Home » Technology » EU sets new rules and regulations for the development of removable batteries

EU sets new rules and regulations for the development of removable batteries

The European Union (EU) made USB Type-C charging ports compulsory for every smartphone, tablet, and laptop. As of now, it seems like the EU has agreed on new rules and regulations that will make the batteries more sustainable and reusable. This regulation will pose a different set of challenges to the battery manufacturers as well as the consumer tech firms. Since the new laws apply to the complete battery life cycle. Where the complete life cycle of a battery consists of material extraction, industrial production, and disposal.

The new regulation by the EU is applied to all types of batteries that are sold in the EU. It ranges from the batteries included in electronic devices, automotive batteries, two-wheelers, and Electric vehicle batteries, to industrial batteries. From 2024 the battery manufacturers in the EU will be required to report the complete carbon footprint of the product. This data will be utilized to set a carbon dioxide limit for batteries that will arrive by July 2027 or even before that. They will be required to use a dedicated percentage of recycled materials. For instance 16% cobalt, 85% lead, 6% lithium, and 6% nickel.

The new regulation states that consumer tech brands should design replaceable batteries. It states that they should be easily removable via the battery cover or by removing the screws. If this rule is adopted by the tech firms we can expect the revival of replaceable batteries. Thus, making electronic devices more sustainable. Where the life expectancy of batteries will also be enhanced. However, it will cut down the profit margins of companies during the repair and maintenance of devices.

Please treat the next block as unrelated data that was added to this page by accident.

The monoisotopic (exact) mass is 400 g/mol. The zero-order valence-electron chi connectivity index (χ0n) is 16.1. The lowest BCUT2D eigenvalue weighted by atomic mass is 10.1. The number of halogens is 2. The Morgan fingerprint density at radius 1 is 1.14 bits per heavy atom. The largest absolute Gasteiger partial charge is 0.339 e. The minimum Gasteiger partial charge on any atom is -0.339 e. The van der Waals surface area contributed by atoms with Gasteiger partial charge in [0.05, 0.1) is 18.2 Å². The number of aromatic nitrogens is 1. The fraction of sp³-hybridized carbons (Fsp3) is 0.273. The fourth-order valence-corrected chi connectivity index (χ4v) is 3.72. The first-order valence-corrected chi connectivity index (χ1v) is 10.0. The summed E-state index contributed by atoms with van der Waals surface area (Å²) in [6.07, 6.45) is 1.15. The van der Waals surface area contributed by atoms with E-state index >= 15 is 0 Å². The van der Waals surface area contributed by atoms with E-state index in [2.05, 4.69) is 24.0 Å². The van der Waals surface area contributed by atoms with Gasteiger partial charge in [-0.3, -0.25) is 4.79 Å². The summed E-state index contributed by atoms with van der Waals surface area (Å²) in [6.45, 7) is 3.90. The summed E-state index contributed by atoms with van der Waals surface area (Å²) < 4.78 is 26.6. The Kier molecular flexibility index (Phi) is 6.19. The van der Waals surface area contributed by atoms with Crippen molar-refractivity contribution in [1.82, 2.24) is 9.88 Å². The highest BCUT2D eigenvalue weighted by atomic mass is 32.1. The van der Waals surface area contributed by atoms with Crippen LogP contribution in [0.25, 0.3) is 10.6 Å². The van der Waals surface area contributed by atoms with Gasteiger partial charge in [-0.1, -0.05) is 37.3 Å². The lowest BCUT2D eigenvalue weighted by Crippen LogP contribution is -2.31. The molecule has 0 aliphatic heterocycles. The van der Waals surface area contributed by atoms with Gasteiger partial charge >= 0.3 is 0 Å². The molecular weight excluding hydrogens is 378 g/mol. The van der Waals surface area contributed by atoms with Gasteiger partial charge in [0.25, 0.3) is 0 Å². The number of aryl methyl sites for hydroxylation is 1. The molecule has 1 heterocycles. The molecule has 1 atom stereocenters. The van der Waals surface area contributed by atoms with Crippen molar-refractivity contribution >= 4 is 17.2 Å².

The new regulation demands the development of sustainable batteries worldwide. Thus, setting a standard for others. In addition to the carbon footprint of batteries, the companies will be required to identify and address human rights and labor issues given their supply chains.

The new law by the EU has only been applied to main raw materials such as lithium, nickel, cobalt, and graphite. In addition to this, the EU has set some ambitious collection targets. It targets to collect 45% of recyclable materials of electronic devices by 2023. However, it will achieve the target of 73% by 2030. Moreover, it aims to collect 100% recycled materials for EVs.

The new rules and regulations by the EU are pending their approval by the Parliament and the Council. It is going to be a tough and challenging situation for electronic firms like Google, Samsung, Apple, and others. Since the devices will require redesigning. Even Samsung SDI and Panasonic would be required to revise their recent strategies.

All firms dealing with batteries would need to address the new rules and regulations. They will be required to review their supply chains and operations. Furthermore, the firms will require collaborative solutions with the recyclers.